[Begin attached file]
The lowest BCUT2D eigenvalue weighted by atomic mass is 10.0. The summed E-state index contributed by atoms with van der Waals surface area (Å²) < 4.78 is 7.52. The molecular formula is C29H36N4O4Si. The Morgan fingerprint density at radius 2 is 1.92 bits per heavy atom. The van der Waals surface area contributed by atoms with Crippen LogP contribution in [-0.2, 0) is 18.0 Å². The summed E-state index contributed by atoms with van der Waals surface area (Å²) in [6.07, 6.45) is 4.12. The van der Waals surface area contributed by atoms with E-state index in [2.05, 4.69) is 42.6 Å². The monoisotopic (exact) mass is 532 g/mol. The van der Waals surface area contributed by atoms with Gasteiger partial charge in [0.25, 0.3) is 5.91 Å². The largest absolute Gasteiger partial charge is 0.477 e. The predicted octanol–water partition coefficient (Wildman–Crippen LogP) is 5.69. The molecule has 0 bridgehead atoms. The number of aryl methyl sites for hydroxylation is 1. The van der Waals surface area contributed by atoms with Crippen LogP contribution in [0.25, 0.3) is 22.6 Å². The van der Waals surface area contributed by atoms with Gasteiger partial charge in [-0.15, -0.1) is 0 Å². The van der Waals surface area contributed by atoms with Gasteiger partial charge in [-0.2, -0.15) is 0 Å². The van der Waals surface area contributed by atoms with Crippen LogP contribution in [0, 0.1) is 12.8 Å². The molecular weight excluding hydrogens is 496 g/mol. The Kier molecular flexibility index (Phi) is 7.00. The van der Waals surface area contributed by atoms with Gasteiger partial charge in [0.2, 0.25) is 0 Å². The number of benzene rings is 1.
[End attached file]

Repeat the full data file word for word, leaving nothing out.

The lowest BCUT2D eigenvalue weighted by atomic mass is 10.0. The summed E-state index contributed by atoms with van der Waals surface area (Å²) < 4.78 is 7.52. The molecular formula is C29H36N4O4Si. The Morgan fingerprint density at radius 2 is 1.92 bits per heavy atom. The van der Waals surface area contributed by atoms with Crippen LogP contribution in [-0.2, 0) is 18.0 Å². The summed E-state index contributed by atoms with van der Waals surface area (Å²) in [6.07, 6.45) is 4.12. The van der Waals surface area contributed by atoms with E-state index in [2.05, 4.69) is 42.6 Å². The monoisotopic (exact) mass is 532 g/mol. The van der Waals surface area contributed by atoms with Gasteiger partial charge in [0.25, 0.3) is 5.91 Å². The largest absolute Gasteiger partial charge is 0.477 e. The predicted octanol–water partition coefficient (Wildman–Crippen LogP) is 5.69. The molecule has 0 bridgehead atoms. The number of aryl methyl sites for hydroxylation is 1. The van der Waals surface area contributed by atoms with Crippen LogP contribution in [0.25, 0.3) is 22.6 Å². The van der Waals surface area contributed by atoms with Gasteiger partial charge in [-0.15, -0.1) is 0 Å². The van der Waals surface area contributed by atoms with Gasteiger partial charge in [-0.2, -0.15) is 0 Å². The van der Waals surface area contributed by atoms with Crippen LogP contribution in [0, 0.1) is 12.8 Å². The molecular weight excluding hydrogens is 496 g/mol. The Kier molecular flexibility index (Phi) is 7.00. The van der Waals surface area contributed by atoms with Gasteiger partial charge in [0.2, 0.25) is 0 Å². The number of benzene rings is 1.